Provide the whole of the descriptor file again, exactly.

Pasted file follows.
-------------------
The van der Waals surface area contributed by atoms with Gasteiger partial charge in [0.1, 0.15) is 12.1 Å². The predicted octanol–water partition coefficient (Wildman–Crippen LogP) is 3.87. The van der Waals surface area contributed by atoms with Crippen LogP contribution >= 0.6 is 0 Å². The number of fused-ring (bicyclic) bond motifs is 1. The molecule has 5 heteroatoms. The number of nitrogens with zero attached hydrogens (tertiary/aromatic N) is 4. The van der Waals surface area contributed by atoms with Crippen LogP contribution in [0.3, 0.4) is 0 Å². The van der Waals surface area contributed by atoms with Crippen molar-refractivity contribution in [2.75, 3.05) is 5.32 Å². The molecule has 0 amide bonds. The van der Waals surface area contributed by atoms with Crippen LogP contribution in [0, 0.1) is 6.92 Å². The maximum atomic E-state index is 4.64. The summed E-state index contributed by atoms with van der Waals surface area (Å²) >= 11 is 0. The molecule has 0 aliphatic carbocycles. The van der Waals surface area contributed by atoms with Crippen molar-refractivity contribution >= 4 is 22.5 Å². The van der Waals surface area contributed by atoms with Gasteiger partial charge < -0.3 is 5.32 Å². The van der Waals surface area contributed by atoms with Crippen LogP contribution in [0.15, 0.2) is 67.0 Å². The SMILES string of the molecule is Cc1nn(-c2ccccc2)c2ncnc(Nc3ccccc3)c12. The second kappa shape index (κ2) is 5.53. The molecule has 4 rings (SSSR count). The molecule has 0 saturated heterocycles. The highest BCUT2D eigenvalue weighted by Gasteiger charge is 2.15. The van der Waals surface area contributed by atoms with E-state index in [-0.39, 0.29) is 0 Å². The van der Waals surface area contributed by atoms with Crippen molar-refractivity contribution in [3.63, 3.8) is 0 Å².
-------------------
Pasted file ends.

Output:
The van der Waals surface area contributed by atoms with Gasteiger partial charge in [0.1, 0.15) is 12.1 Å². The predicted octanol–water partition coefficient (Wildman–Crippen LogP) is 3.87. The van der Waals surface area contributed by atoms with Crippen LogP contribution >= 0.6 is 0 Å². The number of fused-ring (bicyclic) bond motifs is 1. The molecule has 5 heteroatoms. The number of nitrogens with zero attached hydrogens (tertiary/aromatic N) is 4. The van der Waals surface area contributed by atoms with Crippen LogP contribution in [0.3, 0.4) is 0 Å². The van der Waals surface area contributed by atoms with Crippen molar-refractivity contribution in [2.75, 3.05) is 5.32 Å². The molecule has 0 amide bonds. The van der Waals surface area contributed by atoms with Crippen LogP contribution in [0, 0.1) is 6.92 Å². The maximum atomic E-state index is 4.64. The summed E-state index contributed by atoms with van der Waals surface area (Å²) >= 11 is 0. The molecule has 0 aliphatic carbocycles. The van der Waals surface area contributed by atoms with Crippen molar-refractivity contribution >= 4 is 22.5 Å². The van der Waals surface area contributed by atoms with Gasteiger partial charge < -0.3 is 5.32 Å². The van der Waals surface area contributed by atoms with Crippen LogP contribution in [0.15, 0.2) is 67.0 Å². The SMILES string of the molecule is Cc1nn(-c2ccccc2)c2ncnc(Nc3ccccc3)c12. The second kappa shape index (κ2) is 5.53. The molecule has 4 rings (SSSR count). The molecule has 0 saturated heterocycles. The highest BCUT2D eigenvalue weighted by Gasteiger charge is 2.15. The van der Waals surface area contributed by atoms with E-state index in [-0.39, 0.29) is 0 Å². The van der Waals surface area contributed by atoms with Crippen molar-refractivity contribution in [3.63, 3.8) is 0 Å².